Once you have that its just a matter of time and practice. You’ll be holding a handstand for 30 seconds in no time.

“How do you correct the arch of the back in a handstand?”
Martha

Let me start off by saying that arching in a handstand is not wrong to do as many people believe. But if you want to straighten out here’s what to do.

Go back to the wall.

Walls are flat so kick up into a handstand and straighten out to the point where all the points on your body are in contact with it.

Of course, you’ll also bring your head down in between your arms and this alone will help to eliminate the arch.

But don’t expect this to go away overnight, and especially be able to balance in the position. You’ll have to work at it to re-configure the body to do as you please since an arched handstand is not only easier but more natural.

That’s it for today. Going to have some new stuff for you this week so stay tuned.

Good Luck and Good Hand Balancing,
Logan Christopher

P.S. Frustrated with the difficulty of the handstand? Don’t know the best place to begin? Find the proper path with the Secrets of the Handstand Quickstart Guide

How to do the One Hand Handstand by Professor Orlick
ow to do the One Hand Handstand on Amazon
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Yoga Arm Balances

Yesterday morning, I decided to do something a little different from my normal morning routine, which involves spending some time upside down.

I had come across this yoga video of some fairly advanced stuff including a few yoga arm balances. So I popped it in the player and did my best to follow along.

I’d like to think I did fairly well considering I don’t actually do yoga and this was an advanced program. But there was a number of skills I could not do, mostly involving flexibility.

The lotus position, forget it. And doing it in a handstand was way beyond my level.

But I picked up some interesting moves I hadn’t done before. Not to mention the video helped me to identify a few weak points.

Try this one out. Its similar to a frogstand except both your legs are going to be to one side. So bend your elbows, put both legs to the outside of one knee and lift up onto your hands with the legs stacked on top of each other resting on the knee.

From here, drop your head to the ground and press from this side position up into a headstand.

Its just one move that stood out to me. Give it a try and see if you can do it.

Trampoline Handbook
Trampoline Handbook on Amazon

The point is that you should look outside your discipline at many things similar but also far different. For hand balancing you’ve got gymnastics, capoeira, yoga, break dancing, parkour and more.

It can help you change it up and look your practice through some different eyes.

Anyone coming from a gymnastics background can learn a lot from the origins of hand balancing. That’s why getting The True Art and Science of Hand Balancing can show you tons of moves you‘ve never even thought of doing.

And maybe in the future I’ll find some more resources to further help you branch out.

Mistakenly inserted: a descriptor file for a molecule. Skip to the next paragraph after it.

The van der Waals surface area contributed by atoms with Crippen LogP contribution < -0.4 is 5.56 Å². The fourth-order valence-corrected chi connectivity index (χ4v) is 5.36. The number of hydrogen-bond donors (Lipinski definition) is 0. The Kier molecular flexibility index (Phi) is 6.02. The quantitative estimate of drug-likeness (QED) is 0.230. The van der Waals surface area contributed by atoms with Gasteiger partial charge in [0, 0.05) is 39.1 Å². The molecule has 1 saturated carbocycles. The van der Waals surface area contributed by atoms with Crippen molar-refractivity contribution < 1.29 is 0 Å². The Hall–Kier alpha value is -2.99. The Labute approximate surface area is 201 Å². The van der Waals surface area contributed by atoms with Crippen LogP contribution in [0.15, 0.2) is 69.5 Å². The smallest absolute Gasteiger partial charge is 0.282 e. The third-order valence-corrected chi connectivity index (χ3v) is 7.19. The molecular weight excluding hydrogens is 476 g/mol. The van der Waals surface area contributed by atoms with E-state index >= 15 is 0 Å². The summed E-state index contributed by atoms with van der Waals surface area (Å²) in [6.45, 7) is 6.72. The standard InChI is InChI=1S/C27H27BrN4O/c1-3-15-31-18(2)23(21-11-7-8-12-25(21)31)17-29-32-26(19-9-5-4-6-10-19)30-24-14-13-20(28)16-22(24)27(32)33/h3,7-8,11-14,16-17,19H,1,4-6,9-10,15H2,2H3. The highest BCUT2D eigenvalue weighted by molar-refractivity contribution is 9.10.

Good Luck and Good Hand Balancing,
Logan Christopher

P.S. Do you have your costume ready for Halloween? Just finished mine and I’m pleased with the results. I’ll try to snap a few pictures tomorrow and post them on the blog. Whether I can manage a handstand in it or not, is debatable

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Handstand Pushups and Handstand Hand Positions

Got two more handstand questions I’ll dig into today. I have to admit the quality of the questions has stepped up recently at least for the most part. Submit yours at https://lostartofhandbalancing.com/question.html.Here we go. The first one is from Ari.

“OK, Logan, I can balance on my hands, and I have the strength to do handstand pushups, but maintaining balance in an HSPU seems almost impossible. As I lower from the handstand my weight always starts to move to the ventral (stomach) side and unless I bend my legs at the knees so my calves counterbalance the weight, I lose my handstand. How do you maintain a straight bodywhile doing a handstand pushup?”

The first step is to make sure you have the strength to perform the move. When most people do handstand pushups against the wall it’s in an alignment that makes the pushup easier than the form you have to take for a free standing handstand pushup. This is a big topic in and of itself that I’ll have to dig into another time.

The important thing is to have an excess of strength. It’s not good to be burned out after two attempts, since you need to ‘practice’ the move. Onto the balancing.

It is going to be slightly different depending on how straight or arched you are. The thing is that your body will be at an angle and not perfectly vertical from the ground. When your head touches the ground it should be in a triangle formation with the hands. Like the headstand except you don’t rest on the head.

Because of this the upper body and lower body are on different sides of your center of gravity. As if you were lowering down toward the planche.

The most important thing you have to do in order to keep the balance and not fall toward the feet is keeping yourself toward overbalancing. The pressure must be toward your fingers at all times. If you go toward your palms you’ll lose it.

Of course the body has to be kept real tight at the same time. But keep the weight toward your fingers and you’ll be able to stay balanced while doing the pushups.

And here’s one from Ron.

“I’ve been doing handstand training for the past 4 months. For the purpose of experimentation, what are the effects of different hand positioning? In other words, if you spread your hands wider apart, does that provide any benefits, as opposed to keeping the hands at shoulder width?”

Here’s the words of Professor Orlick, from the beginning of chapter 11 in Hand Balancing Made Easy.